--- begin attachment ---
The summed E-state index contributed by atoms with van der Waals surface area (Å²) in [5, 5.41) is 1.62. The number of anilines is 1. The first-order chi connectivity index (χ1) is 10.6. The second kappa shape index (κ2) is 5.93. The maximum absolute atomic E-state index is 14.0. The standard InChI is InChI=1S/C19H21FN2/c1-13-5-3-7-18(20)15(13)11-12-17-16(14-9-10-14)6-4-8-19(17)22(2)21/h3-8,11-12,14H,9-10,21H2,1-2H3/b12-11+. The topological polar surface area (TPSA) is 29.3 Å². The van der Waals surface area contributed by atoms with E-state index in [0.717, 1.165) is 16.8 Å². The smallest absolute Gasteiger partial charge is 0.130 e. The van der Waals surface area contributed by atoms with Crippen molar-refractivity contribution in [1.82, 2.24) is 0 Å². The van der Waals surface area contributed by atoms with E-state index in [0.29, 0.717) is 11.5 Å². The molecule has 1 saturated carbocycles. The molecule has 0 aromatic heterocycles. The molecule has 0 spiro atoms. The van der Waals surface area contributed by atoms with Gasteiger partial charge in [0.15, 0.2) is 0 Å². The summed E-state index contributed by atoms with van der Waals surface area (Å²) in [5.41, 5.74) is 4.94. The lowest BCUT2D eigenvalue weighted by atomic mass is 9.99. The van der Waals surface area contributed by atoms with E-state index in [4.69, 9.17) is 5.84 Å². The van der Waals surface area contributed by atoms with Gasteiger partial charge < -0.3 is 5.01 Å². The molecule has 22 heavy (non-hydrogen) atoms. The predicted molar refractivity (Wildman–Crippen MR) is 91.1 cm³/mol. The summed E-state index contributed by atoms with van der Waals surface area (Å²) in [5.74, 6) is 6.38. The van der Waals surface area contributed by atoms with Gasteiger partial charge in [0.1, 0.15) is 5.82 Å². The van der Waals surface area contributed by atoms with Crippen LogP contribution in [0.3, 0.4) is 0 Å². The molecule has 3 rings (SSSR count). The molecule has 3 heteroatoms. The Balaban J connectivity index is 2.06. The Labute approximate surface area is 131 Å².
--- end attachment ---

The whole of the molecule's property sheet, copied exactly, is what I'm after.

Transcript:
The summed E-state index contributed by atoms with van der Waals surface area (Å²) in [5, 5.41) is 1.62. The number of anilines is 1. The first-order chi connectivity index (χ1) is 10.6. The second kappa shape index (κ2) is 5.93. The maximum absolute atomic E-state index is 14.0. The standard InChI is InChI=1S/C19H21FN2/c1-13-5-3-7-18(20)15(13)11-12-17-16(14-9-10-14)6-4-8-19(17)22(2)21/h3-8,11-12,14H,9-10,21H2,1-2H3/b12-11+. The topological polar surface area (TPSA) is 29.3 Å². The van der Waals surface area contributed by atoms with E-state index in [0.717, 1.165) is 16.8 Å². The smallest absolute Gasteiger partial charge is 0.130 e. The van der Waals surface area contributed by atoms with Crippen molar-refractivity contribution in [1.82, 2.24) is 0 Å². The van der Waals surface area contributed by atoms with E-state index in [0.29, 0.717) is 11.5 Å². The molecule has 1 saturated carbocycles. The molecule has 0 aromatic heterocycles. The molecule has 0 spiro atoms. The van der Waals surface area contributed by atoms with Gasteiger partial charge in [0.15, 0.2) is 0 Å². The summed E-state index contributed by atoms with van der Waals surface area (Å²) in [5.41, 5.74) is 4.94. The lowest BCUT2D eigenvalue weighted by atomic mass is 9.99. The van der Waals surface area contributed by atoms with E-state index in [4.69, 9.17) is 5.84 Å². The van der Waals surface area contributed by atoms with Gasteiger partial charge < -0.3 is 5.01 Å². The molecule has 22 heavy (non-hydrogen) atoms. The predicted molar refractivity (Wildman–Crippen MR) is 91.1 cm³/mol. The summed E-state index contributed by atoms with van der Waals surface area (Å²) in [5.74, 6) is 6.38. The van der Waals surface area contributed by atoms with Gasteiger partial charge in [0.1, 0.15) is 5.82 Å². The van der Waals surface area contributed by atoms with Crippen LogP contribution in [0.3, 0.4) is 0 Å². The molecule has 3 rings (SSSR count). The molecule has 3 heteroatoms. The Balaban J connectivity index is 2.06. The Labute approximate surface area is 131 Å².